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Hornets overtake reigning champs

Back when he coached the Timberwolves, Flip Saunders once imparted a succinct piece of wisdom that enhanced my understanding and appreciation of the NBA. "It's all about the matchups," he said.

Most games are indeed played out through that elemental prism. Teams work to create an advantage and relentlessly exploit it until their opponent adjusts, setting off a chain reaction of other potential mismatches. When the matchups involve high-profile performers, you've got yourself a ballgame.

The league's surfeit of precocious talent, especially at the point guard position, makes for matchup nirvana. The prospect of seeing two of the past three No. 1 picks, Derrick Rose and John Wall, trading crossovers, no-looks and teardrops when the Bulls faced the Wizards last Saturday is a prime example. As an added bonus, you get a deeper impression of what two years of NBA experience can mean when two players of otherwise comparable talent and versatility square off.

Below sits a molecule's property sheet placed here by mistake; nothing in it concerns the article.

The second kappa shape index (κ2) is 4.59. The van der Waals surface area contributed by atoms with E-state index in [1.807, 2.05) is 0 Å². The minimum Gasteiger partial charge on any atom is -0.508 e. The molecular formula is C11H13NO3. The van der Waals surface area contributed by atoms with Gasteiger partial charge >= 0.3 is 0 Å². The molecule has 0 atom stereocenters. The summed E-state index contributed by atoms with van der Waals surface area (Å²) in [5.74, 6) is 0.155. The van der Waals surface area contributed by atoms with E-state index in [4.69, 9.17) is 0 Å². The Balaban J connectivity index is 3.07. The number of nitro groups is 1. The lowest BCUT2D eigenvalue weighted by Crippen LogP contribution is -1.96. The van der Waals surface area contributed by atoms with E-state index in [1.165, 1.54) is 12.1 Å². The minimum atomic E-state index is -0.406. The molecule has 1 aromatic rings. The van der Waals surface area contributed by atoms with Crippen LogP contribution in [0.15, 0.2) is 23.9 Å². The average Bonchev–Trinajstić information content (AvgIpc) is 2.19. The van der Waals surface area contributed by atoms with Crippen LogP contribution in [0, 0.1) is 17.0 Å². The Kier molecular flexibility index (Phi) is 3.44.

Sometimes you tune in anticipating one matchup only to be beguiled by others. Monday's Mavericks-Hornets game looked to be an intriguing battle between Jason Kidd and Chris Paul. But Kidd didn't usually defend Paul in half-court sets, and my attention shifted to the physical jousting of star power forwards Dirk Nowitzki and David West and the matchup between defensive-oriented centers Tyson Chandler and Emeka Okafor, who were traded for each other straight up in July 2009 and have both since followed up disappointing seasons with rejuvenated play that has cemented the defensive identity of their respective teams.

In other words, there is a game within a game within a game within a game during every NBA game, and tumbling down that rabbit hole is one of my favorite parts of observing the league. Not incidentally, it helps inform many of the comments in the Power Rankings below.

(All stats and records are through Nov. 15.)

NBA Power Rankings

1 - 10

11 - 20

21 - 30